The restriction of this disc to the viola music of fairly obscure British-American composer Rebecca Clarke may seem to come from the realm of arcana, but in fact, Clarke seems to have had a predilection for the viola. The 10 works recorded here represent about one-eighth of her total output, and the disc can serve as an introduction to a fascinating story. Clarke may have gravitated toward the viola because the Sonata for viola and piano that opens the program was her most successful work, taking second prize at a 1919 competition only because patroness Elizabeth Sprague Coolidge broke a tie and proclaimed Ernest Bloch the winner. Clarke was a composer with ears open to much of the diverse music that surrounded her, but she certainly suffered because of her gender. Some claimed, as Clarke recalled in an interview cited in the informative booklet, that she, a woman, couldn't have written the sonata, that Bloch must have written it in order to enter the contest with two different works. Clarke, a student of Charles Stanford, composed only intermittently, but she showed an unusual ability to imprint her own personality on music of various kinds.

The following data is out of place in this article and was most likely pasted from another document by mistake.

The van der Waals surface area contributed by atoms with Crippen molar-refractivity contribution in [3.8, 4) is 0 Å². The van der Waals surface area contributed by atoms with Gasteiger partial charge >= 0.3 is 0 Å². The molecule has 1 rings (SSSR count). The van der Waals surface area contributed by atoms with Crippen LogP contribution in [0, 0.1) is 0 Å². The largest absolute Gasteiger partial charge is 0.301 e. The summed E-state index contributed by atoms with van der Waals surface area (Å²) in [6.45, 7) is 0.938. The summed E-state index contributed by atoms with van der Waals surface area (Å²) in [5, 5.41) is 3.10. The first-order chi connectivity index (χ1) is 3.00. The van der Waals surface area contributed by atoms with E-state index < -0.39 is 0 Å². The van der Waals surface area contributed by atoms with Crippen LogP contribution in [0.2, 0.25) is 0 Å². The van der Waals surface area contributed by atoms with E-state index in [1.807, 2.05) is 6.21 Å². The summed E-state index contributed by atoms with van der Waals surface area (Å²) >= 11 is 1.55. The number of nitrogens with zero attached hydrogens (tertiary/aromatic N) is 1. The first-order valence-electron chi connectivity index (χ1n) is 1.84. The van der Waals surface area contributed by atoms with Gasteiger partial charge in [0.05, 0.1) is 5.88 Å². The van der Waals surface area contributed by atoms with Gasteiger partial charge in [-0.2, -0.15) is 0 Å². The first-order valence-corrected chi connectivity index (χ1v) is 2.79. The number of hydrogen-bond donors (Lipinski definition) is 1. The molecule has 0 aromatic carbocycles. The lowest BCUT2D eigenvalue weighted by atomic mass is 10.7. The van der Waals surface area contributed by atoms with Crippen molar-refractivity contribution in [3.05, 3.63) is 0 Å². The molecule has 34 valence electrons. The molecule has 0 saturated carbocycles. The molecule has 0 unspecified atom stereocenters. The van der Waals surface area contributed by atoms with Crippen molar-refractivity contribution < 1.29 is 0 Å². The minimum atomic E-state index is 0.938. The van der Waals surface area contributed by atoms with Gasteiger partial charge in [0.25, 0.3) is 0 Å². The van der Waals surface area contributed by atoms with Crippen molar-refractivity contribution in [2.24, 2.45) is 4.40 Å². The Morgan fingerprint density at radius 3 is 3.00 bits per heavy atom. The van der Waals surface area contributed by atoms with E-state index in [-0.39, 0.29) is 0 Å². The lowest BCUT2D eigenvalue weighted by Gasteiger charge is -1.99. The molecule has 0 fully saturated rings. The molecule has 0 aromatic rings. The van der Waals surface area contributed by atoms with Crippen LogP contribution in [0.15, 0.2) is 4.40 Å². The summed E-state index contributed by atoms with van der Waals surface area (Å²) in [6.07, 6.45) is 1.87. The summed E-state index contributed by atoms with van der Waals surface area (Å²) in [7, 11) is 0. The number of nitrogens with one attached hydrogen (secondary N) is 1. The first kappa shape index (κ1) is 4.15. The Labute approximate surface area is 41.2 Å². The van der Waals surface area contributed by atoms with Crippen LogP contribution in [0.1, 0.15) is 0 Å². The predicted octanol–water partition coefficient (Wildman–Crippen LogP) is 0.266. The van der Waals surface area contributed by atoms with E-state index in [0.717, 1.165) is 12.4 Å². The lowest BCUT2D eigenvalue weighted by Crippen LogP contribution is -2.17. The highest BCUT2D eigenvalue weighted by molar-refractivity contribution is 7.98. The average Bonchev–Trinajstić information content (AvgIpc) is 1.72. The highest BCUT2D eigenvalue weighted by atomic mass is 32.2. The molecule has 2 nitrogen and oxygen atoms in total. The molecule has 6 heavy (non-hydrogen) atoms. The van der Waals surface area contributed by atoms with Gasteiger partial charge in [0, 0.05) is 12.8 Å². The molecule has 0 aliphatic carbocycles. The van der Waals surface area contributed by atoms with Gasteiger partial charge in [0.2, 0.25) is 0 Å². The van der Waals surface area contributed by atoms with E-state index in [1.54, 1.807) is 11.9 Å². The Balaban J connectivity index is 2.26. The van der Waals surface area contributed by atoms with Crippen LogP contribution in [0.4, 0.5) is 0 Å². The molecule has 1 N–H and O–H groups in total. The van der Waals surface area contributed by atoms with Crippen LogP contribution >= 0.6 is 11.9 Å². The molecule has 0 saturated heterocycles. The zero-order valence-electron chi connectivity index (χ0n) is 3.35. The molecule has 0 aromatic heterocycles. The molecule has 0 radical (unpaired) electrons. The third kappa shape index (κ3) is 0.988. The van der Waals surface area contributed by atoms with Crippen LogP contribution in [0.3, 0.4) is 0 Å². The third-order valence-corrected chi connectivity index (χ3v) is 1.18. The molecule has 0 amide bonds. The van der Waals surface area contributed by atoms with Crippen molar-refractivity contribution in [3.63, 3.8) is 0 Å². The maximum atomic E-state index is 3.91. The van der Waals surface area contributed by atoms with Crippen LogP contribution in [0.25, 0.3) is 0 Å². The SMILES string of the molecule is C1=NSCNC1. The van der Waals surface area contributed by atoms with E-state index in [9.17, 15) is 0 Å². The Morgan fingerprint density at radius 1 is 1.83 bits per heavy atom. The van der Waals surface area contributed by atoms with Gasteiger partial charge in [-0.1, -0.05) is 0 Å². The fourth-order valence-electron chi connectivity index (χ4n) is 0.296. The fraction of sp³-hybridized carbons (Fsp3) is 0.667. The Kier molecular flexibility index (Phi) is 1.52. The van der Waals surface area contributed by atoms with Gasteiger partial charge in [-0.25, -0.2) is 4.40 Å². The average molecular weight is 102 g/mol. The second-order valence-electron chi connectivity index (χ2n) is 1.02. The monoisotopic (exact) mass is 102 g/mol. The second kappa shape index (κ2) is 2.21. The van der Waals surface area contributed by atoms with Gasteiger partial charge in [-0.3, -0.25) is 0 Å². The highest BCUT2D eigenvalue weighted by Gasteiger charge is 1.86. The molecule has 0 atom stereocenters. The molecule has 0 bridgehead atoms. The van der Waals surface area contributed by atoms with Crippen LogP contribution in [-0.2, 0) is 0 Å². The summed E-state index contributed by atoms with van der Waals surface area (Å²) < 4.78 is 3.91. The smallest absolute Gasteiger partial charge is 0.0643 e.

The short works on the album may be the most compelling, as a distinct lyricism shines through pastoral works (the Lullaby on an Ancient Irish Tune, track 5, as well as other pieces), concise non-Western-influenced modernism (the little Chinese Puzzle), and an almost neo-Classic work (the Prelude, Allegro, and Pastorale). The Sonata for viola and piano is a Brahmsian late Romantic work, and the Dumka, track 11, harks back to Dvorák, but neither one sounds derivative, and violist Philip Dukes, collaborating most of the time with pianist Sophia Rahman, gives the music the generally passionate performance it deserves. Sample the hypnotic Morpheus (track 7), which Clarke wrote under the pen name of Anthony Trent and accordingly saw it receive a better reception than works published under her own name, for an example of music that is obviously conversant with the works of many twentieth century composers but owes its soul to none of them.